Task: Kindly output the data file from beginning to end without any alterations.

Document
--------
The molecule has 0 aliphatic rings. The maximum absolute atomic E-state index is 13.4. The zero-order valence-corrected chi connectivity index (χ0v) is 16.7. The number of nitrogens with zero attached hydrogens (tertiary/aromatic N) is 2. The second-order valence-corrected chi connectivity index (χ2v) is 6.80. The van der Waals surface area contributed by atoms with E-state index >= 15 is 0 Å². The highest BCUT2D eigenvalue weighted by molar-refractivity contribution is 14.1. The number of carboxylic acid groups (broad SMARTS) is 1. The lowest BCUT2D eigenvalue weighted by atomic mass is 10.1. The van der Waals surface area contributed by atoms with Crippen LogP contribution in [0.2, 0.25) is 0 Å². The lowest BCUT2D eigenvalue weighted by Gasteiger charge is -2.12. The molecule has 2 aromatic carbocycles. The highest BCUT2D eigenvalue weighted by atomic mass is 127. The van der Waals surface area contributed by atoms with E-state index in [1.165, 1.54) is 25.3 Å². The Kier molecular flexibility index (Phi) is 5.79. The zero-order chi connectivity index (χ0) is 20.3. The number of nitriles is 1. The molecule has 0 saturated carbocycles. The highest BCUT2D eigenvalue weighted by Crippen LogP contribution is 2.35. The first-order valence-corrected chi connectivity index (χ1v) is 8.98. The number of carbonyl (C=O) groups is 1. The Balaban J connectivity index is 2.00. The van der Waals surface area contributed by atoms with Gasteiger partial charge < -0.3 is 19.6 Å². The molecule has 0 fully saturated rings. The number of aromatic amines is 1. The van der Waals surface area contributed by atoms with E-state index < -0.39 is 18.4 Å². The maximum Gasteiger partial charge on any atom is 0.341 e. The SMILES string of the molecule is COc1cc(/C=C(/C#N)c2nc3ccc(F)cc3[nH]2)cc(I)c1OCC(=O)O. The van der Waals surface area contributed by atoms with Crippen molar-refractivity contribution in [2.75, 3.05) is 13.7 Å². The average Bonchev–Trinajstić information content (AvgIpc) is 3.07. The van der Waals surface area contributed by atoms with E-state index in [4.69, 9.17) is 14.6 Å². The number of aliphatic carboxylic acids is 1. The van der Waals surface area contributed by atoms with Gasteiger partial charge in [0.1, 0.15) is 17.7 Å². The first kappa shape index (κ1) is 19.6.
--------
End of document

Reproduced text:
The molecule has 0 aliphatic rings. The maximum absolute atomic E-state index is 13.4. The zero-order valence-corrected chi connectivity index (χ0v) is 16.7. The number of nitrogens with zero attached hydrogens (tertiary/aromatic N) is 2. The second-order valence-corrected chi connectivity index (χ2v) is 6.80. The van der Waals surface area contributed by atoms with E-state index >= 15 is 0 Å². The highest BCUT2D eigenvalue weighted by molar-refractivity contribution is 14.1. The number of carboxylic acid groups (broad SMARTS) is 1. The lowest BCUT2D eigenvalue weighted by atomic mass is 10.1. The van der Waals surface area contributed by atoms with Crippen LogP contribution in [0.2, 0.25) is 0 Å². The lowest BCUT2D eigenvalue weighted by Gasteiger charge is -2.12. The molecule has 2 aromatic carbocycles. The highest BCUT2D eigenvalue weighted by atomic mass is 127. The van der Waals surface area contributed by atoms with E-state index in [1.165, 1.54) is 25.3 Å². The Kier molecular flexibility index (Phi) is 5.79. The zero-order chi connectivity index (χ0) is 20.3. The number of nitriles is 1. The molecule has 0 saturated carbocycles. The highest BCUT2D eigenvalue weighted by Crippen LogP contribution is 2.35. The first-order valence-corrected chi connectivity index (χ1v) is 8.98. The number of carbonyl (C=O) groups is 1. The Balaban J connectivity index is 2.00. The van der Waals surface area contributed by atoms with Gasteiger partial charge < -0.3 is 19.6 Å². The molecule has 0 fully saturated rings. The number of aromatic amines is 1. The van der Waals surface area contributed by atoms with E-state index < -0.39 is 18.4 Å². The maximum Gasteiger partial charge on any atom is 0.341 e. The SMILES string of the molecule is COc1cc(/C=C(/C#N)c2nc3ccc(F)cc3[nH]2)cc(I)c1OCC(=O)O. The van der Waals surface area contributed by atoms with Crippen molar-refractivity contribution in [2.75, 3.05) is 13.7 Å². The average Bonchev–Trinajstić information content (AvgIpc) is 3.07. The van der Waals surface area contributed by atoms with E-state index in [4.69, 9.17) is 14.6 Å². The number of aliphatic carboxylic acids is 1. The van der Waals surface area contributed by atoms with Gasteiger partial charge in [0.1, 0.15) is 17.7 Å². The first kappa shape index (κ1) is 19.6.